Thursday, March 23, 2017


I saw a YouTube video by Bishop Barron last week, about tolerance and inclusivity. He mentioned that every society has certain fundamental values, which people prize. In our society, we prize things like tolerance and inclusivity, freedom and liberty, and love and truth.

Sometimes, the different values can come into conflict. We've seen this recently, with some people saying hateful, intolerant things. Does that trump their right to free speech? If we decide to censor someone or not, that's making a judgment call over whether we prize freedom or tolerance higher.

A moral dilemma that I've seen people propose is whether or not you should tell your best friend that their new haircut looks awful. People say that's making a judgment call over whether we prize love or truth more. I've never quite understood that conflict; it always seems to me that you should tell your friend the truth because you love them. Love and truth don't have to be in conflict, in that case. It seems more to me that the truth flows from love, as opposed to love being against truth.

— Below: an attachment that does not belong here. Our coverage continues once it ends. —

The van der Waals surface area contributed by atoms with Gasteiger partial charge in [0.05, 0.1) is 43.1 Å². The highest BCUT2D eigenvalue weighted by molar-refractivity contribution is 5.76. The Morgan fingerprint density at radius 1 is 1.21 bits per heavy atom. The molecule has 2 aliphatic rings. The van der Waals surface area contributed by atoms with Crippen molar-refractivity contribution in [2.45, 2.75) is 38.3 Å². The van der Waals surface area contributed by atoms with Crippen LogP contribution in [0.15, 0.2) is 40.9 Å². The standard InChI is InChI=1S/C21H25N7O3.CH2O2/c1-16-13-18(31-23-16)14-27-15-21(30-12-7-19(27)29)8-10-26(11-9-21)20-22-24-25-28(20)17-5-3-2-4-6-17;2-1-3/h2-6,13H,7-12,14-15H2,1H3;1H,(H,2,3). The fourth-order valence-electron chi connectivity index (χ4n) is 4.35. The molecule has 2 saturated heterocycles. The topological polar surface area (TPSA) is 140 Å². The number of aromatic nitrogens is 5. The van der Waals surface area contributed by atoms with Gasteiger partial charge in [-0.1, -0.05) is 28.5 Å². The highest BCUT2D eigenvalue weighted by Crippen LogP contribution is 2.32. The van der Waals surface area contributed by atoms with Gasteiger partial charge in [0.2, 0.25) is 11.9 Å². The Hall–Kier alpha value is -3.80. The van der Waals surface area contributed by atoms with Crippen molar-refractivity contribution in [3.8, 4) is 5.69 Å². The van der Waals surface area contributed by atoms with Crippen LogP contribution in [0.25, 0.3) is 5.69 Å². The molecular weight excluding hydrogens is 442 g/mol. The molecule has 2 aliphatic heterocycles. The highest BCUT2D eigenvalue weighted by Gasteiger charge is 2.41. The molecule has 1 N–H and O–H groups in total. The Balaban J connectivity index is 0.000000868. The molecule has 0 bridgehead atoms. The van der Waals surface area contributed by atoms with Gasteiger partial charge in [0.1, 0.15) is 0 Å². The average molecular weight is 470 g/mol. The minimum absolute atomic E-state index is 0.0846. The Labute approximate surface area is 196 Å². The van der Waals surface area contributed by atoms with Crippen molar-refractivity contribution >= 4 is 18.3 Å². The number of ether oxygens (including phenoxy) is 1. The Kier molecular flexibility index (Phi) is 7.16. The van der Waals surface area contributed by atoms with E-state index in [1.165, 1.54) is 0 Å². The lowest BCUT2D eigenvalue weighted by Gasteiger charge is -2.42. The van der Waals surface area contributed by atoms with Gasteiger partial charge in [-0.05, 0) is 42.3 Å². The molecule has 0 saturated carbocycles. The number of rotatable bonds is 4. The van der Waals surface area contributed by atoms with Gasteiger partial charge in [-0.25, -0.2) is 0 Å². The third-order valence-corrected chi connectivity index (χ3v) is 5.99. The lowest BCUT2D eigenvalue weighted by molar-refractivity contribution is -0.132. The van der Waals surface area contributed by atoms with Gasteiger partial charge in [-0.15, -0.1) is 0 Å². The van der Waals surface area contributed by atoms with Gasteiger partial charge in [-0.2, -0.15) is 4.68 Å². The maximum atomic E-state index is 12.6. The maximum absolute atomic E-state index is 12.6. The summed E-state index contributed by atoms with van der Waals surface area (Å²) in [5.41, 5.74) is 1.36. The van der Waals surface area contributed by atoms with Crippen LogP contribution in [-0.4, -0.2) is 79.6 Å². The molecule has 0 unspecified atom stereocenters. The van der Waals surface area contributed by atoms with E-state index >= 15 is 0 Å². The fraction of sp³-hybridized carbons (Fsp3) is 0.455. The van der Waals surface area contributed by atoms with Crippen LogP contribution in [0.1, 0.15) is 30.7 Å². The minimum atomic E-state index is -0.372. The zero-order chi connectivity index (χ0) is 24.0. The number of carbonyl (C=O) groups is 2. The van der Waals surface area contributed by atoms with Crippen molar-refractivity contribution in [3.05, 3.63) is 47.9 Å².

Bishop Barron makes the point that if love is your highest virtue, there are times when it will come into conflict with tolerance and inclusivity. You can think of a teacher who loves their students, but isn't going to tolerate misbehavior in class. And that's good; it's better for the class overall, if misbehavior and distractions are eliminated. Does this mean the teacher is an oppressive bigot? No, because the teacher is operating out of love, wishing the well-being of the students.

1 comment:

Anonymous said...

If a friend has a bad haircut (to my eyes) maybe they like it, so why should I bring them down and be judge and jury of their hair.

Also if it is a really bad haircut, they probably know, so why rub salt in their wounds.

That doesnt mean you have to lie, you can just say something, like "wow, you got a new haircut, what made you want to change?" or something